3.27 Acts -- Summary of the Racial Teachings of Acts
a. Acts represents the transition from a limited salvation (Israel only) to a world-wide redemption.
b. Before Jesus' Ascension, he left the disciples with a mandate to spread his message to Jerusalem and the ends of the earth.
c. The sign of the Spirit's outpouring was the gift of speaking in foreign languages -- the tongues of Gentiles.
d. God removed the distinction between Jew and Gentile, clean and unclean, in the vision he gave Peter.
e. From Pentecost on, a bedrock principle of the Kingdom of God has been "no partiality."
f. The Holy Spirit descended upon Cornelius and his household in the same manner as He did on the Jews at Pentecost.
g. Paul was another in the long line of unlikely and unworthy people whom God transformed and used for His purpose.
h. Paul reworked the message of Jesus into the words and thought patterns of Gentiles -- in a manner similar to the apostle John later on.
i. Paul discovered the necessity of contextualizing the Gospel -- instead of telling stories from Jewish history, he addressed the heart needs of the local culture.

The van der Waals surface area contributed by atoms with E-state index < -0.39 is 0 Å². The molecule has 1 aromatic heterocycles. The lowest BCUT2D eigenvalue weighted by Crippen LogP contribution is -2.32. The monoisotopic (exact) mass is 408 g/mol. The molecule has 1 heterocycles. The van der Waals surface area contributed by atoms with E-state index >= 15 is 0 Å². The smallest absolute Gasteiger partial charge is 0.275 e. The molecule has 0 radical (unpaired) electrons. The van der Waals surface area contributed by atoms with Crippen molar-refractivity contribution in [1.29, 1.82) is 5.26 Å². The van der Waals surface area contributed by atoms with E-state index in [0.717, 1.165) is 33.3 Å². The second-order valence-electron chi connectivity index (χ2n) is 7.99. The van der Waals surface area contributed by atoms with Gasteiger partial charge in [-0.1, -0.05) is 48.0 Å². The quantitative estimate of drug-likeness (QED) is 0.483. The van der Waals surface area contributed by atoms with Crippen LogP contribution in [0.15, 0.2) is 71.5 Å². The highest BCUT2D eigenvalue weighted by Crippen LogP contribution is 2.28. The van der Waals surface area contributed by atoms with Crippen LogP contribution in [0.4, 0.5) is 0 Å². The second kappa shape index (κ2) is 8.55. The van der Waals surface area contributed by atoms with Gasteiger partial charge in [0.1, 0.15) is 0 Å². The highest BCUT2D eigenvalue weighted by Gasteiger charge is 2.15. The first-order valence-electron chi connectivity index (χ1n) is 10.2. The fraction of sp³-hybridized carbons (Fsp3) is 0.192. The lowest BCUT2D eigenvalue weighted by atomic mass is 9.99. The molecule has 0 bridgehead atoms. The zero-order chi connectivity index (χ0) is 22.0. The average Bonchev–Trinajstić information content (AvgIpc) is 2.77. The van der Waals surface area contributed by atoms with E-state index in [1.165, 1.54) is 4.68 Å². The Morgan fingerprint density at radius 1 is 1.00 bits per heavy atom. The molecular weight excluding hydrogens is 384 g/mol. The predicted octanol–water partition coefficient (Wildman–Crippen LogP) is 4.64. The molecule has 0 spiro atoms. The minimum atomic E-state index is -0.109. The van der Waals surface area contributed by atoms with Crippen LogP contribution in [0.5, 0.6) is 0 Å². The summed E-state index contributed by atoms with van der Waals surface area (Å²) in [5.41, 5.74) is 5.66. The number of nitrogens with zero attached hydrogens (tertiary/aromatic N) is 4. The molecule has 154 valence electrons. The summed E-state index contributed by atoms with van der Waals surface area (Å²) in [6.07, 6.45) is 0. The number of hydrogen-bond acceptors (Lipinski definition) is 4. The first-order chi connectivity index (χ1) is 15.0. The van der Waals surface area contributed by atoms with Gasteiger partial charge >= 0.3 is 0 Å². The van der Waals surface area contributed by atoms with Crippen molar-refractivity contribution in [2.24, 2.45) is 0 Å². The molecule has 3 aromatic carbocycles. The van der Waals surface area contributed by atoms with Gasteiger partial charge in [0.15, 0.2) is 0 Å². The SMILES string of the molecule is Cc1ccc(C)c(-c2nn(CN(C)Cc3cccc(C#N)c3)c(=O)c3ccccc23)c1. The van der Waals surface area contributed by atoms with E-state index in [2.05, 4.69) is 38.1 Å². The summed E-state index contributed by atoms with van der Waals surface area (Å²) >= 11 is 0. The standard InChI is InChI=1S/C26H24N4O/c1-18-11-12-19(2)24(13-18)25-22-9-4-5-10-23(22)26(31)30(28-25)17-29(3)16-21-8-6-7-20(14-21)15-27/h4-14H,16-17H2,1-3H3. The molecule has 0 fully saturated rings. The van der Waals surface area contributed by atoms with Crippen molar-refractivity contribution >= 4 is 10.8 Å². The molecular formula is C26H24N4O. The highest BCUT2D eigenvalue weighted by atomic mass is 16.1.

j. All mankind is "of one" -- common origin, common essence (Acts 17:26). The line drawn in humankind by God in the Old Covenant between Jew and Gentile is erased in the New.
k. Jews and Gentiles enter the Kingdom of God the same way -- through belief in Jesus as the Son of God and Savior of the world.
l. Homogeneous churches look inward and backward, and tend to compromise the Kingdom of God in favor of a race-based fellowship.
m. God has empowed believers, yet that does not ensure that they live according to the Gospel. The pull of culture and tradition remain strong.
n. The Holy Spirit Himself prioritizes the call to take the message of salvation to people "on the other side of the wall."
o. Church history frequently repeats a pattern found first in Acts: the Spirit of God moves upon men in a great public revival, many people are "born from above" and join the church, but soon the movement is sidetracked in internal bickering, doctrinal disagreement, and division.